It’s been a busy month or so. Family member in the hospital, crazy garden work, crazy husband doing a crazy sailing race, new work responsibilities with a demanding manager… I’m doing alright, but I have no time for extras. So I missed last month’s Can Jam. Unfortunately, that may mean I’m out of the round-up, but I’ll keep doing the Can Jam. I’m LOVING this project. 🙂

So, for June, I’m WAAAY late, but here’s my recipe:

Drunken Sour Cherries
Adapted from Bernardin Complete Book of Home Preserving
Yield: 6 half-pint (250mL) jars, plus 3 half-pints of syrup
Level: Beginner to Intermediate

1 cup granulated sugar
2 cups water
5 cups sour cherries with pits (or 7 1/2 cups pitted)

Per Jar
1 1/2 tsp Kirsch

1. Prepare canner, jars, and lids.
2. In a large stainless steel saucepan, over medium-high heat, combine sugar and water. Bring to a boil, stirring to dissolve sugar. Add cherries, stirring constantly, and return to a boil. Reduce heat and boil gently for 5 minutes.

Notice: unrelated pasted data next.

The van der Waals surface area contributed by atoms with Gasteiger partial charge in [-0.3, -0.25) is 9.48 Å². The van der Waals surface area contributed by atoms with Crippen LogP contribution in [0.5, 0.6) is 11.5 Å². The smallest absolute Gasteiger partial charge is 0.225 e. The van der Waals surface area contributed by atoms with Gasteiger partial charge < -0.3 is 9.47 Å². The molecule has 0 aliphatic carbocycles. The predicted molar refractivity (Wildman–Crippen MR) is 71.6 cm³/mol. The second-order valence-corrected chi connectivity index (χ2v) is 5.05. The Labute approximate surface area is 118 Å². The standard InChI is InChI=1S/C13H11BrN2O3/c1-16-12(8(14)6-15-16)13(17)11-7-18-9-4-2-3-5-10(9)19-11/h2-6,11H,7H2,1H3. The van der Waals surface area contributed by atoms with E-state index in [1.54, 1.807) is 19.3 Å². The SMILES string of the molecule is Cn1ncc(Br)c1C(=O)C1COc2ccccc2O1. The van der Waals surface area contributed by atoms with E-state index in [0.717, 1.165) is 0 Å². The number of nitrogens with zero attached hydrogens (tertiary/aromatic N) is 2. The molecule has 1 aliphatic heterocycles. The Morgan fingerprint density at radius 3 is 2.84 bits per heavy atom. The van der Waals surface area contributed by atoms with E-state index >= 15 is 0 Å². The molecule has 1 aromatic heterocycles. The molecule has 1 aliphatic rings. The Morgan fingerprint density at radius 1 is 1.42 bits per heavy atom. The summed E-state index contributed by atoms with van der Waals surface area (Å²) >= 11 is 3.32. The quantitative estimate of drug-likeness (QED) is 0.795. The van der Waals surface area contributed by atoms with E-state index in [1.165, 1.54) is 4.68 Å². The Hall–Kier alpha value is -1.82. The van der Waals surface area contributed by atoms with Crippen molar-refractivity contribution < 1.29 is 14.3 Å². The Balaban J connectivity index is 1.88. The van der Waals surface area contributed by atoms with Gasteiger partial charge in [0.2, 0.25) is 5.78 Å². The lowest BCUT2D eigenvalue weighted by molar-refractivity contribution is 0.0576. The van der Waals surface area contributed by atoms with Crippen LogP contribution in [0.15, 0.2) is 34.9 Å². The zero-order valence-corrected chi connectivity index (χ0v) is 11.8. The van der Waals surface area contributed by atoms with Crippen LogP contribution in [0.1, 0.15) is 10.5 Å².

3. Using a slotted spoon, pack cherries into hot jars to within a generous 1/2 inch (1 cm) of top of jar and add the Kirsch. Ladle hot syrup into jar to cover cherries, leaving 1/2 inch (1 cm) headspace. Remove air bubbles and adjust headspace, if necessary, by adding hot syrup. Wipe rim. Center lid on jar. Screw band down until resistance is met, then increase to fingertip-tight.
4. Place jars in canner, ensuring they are completely covered with water. Bring to a boil and process for 10 minutes. Remove canner lid. Wait 5 minutes, then remove jars, cool, and store.

I had extra syrup at the end, so I did three more jars as above, but without the cherries. Yum!

Drunken Sour Cherries

Click for tigress can jam food blog challenge

The Beach in February

The great thing about living in The Beaches (or, if you prefer, The Beach) in Toronto is the easy access to walk along the waterfront. I especially enjoy spending time there with my brother, his wife, and their two dogs.

I saw a dead fox on the side of the highway this morning.

It is rare to see a fox in the wild in this part of Ontario. It’s even more rare to see them within the city, although a friend told me today she’s seen them in High Park in Toronto.